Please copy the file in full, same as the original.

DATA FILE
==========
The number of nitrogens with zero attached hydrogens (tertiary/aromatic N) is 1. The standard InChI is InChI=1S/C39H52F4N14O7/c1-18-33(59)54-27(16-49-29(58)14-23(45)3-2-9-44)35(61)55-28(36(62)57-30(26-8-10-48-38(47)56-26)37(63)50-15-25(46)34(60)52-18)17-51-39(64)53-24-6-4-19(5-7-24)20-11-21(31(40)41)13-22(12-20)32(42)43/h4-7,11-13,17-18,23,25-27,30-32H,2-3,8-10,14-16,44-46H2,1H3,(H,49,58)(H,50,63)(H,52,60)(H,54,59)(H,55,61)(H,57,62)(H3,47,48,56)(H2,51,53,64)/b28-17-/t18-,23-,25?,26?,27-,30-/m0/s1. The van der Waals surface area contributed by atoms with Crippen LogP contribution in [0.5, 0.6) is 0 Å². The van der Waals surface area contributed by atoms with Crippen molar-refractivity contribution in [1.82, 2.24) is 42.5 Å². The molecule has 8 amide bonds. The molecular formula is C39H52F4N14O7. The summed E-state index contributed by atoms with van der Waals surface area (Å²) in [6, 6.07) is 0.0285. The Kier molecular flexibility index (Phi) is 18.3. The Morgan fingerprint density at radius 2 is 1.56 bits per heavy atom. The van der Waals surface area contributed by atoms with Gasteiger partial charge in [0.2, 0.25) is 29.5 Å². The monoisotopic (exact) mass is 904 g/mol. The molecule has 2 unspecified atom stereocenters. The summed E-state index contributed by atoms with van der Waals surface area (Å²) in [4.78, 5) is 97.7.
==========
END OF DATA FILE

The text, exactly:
The number of nitrogens with zero attached hydrogens (tertiary/aromatic N) is 1. The standard InChI is InChI=1S/C39H52F4N14O7/c1-18-33(59)54-27(16-49-29(58)14-23(45)3-2-9-44)35(61)55-28(36(62)57-30(26-8-10-48-38(47)56-26)37(63)50-15-25(46)34(60)52-18)17-51-39(64)53-24-6-4-19(5-7-24)20-11-21(31(40)41)13-22(12-20)32(42)43/h4-7,11-13,17-18,23,25-27,30-32H,2-3,8-10,14-16,44-46H2,1H3,(H,49,58)(H,50,63)(H,52,60)(H,54,59)(H,55,61)(H,57,62)(H3,47,48,56)(H2,51,53,64)/b28-17-/t18-,23-,25?,26?,27-,30-/m0/s1. The van der Waals surface area contributed by atoms with Crippen LogP contribution in [0.5, 0.6) is 0 Å². The van der Waals surface area contributed by atoms with Crippen molar-refractivity contribution in [1.82, 2.24) is 42.5 Å². The molecule has 8 amide bonds. The molecular formula is C39H52F4N14O7. The summed E-state index contributed by atoms with van der Waals surface area (Å²) in [6, 6.07) is 0.0285. The Kier molecular flexibility index (Phi) is 18.3. The Morgan fingerprint density at radius 2 is 1.56 bits per heavy atom. The van der Waals surface area contributed by atoms with Gasteiger partial charge in [0.2, 0.25) is 29.5 Å². The monoisotopic (exact) mass is 904 g/mol. The molecule has 2 unspecified atom stereocenters. The summed E-state index contributed by atoms with van der Waals surface area (Å²) in [4.78, 5) is 97.7.